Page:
So basically, three things happen from the relief checks:

  1. We redistribute wealth in response to an unexpected disaster (retroactive social insurance). This doesn’t cause much inflation or increase GDP much.

  2. We put some idle resources to use (fiscal stimulus) and allow people to increase consumption. This increases GDP and prevents deflation.

  3. We cause people to bid up the prices of consumer goods like food and Amazon merchandise without increasing production

Figuring out the risk of Biden’s relief bill requires predicting how much of the spending will go toward each of these three. Right now, folks like Blanchard and Larry Summers are discussing how much of (2) vs. how much of (3) there will be. But I think they’re basically ignoring (1).

I think that there will be a whole lot of (1). And I have data to back me up. An August 2020 paper by Olivier Coibion, Yuriy Gorodnichenko & Michael Weber found the following:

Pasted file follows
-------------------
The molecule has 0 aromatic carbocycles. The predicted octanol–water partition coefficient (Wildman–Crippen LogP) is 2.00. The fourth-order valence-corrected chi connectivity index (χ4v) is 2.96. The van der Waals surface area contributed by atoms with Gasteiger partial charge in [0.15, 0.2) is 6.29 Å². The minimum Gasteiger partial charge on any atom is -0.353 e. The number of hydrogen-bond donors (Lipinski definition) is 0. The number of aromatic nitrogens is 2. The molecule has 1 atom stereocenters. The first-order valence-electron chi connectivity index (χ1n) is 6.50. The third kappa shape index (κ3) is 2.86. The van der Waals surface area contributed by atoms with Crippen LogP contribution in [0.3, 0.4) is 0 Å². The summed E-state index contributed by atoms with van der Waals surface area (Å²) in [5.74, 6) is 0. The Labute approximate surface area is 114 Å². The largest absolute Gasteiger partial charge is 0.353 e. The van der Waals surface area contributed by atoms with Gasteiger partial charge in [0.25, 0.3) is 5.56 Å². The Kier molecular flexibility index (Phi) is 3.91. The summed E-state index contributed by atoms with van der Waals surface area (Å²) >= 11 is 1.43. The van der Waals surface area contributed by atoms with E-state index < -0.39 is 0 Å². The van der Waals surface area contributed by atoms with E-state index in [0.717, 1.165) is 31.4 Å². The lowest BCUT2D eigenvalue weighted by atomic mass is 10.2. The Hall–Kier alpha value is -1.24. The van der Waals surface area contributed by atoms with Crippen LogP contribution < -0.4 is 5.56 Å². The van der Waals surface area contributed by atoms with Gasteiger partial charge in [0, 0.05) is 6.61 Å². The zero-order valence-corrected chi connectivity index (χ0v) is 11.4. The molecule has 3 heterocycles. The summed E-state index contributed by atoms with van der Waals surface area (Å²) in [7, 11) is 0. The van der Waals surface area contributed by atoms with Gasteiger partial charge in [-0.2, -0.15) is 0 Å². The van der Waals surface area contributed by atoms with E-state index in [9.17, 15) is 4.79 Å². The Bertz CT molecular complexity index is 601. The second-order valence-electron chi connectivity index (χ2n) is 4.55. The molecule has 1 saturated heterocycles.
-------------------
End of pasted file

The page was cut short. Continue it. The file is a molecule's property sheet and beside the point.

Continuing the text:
Using a large-scale survey of U.S. consumers, we study how the large one-time transfers to individuals from the CARES Act affected their consumption, saving and labor-supply decisions. Most respondents report that they primarily saved or paid down debts with their transfers, with only about 15 percent reporting that they mostly spent it. When providing a detailed breakdown of how they used their checks, individuals report having spent or planning to spend only around 40 percent of the total transfer on average. (emphasis mine)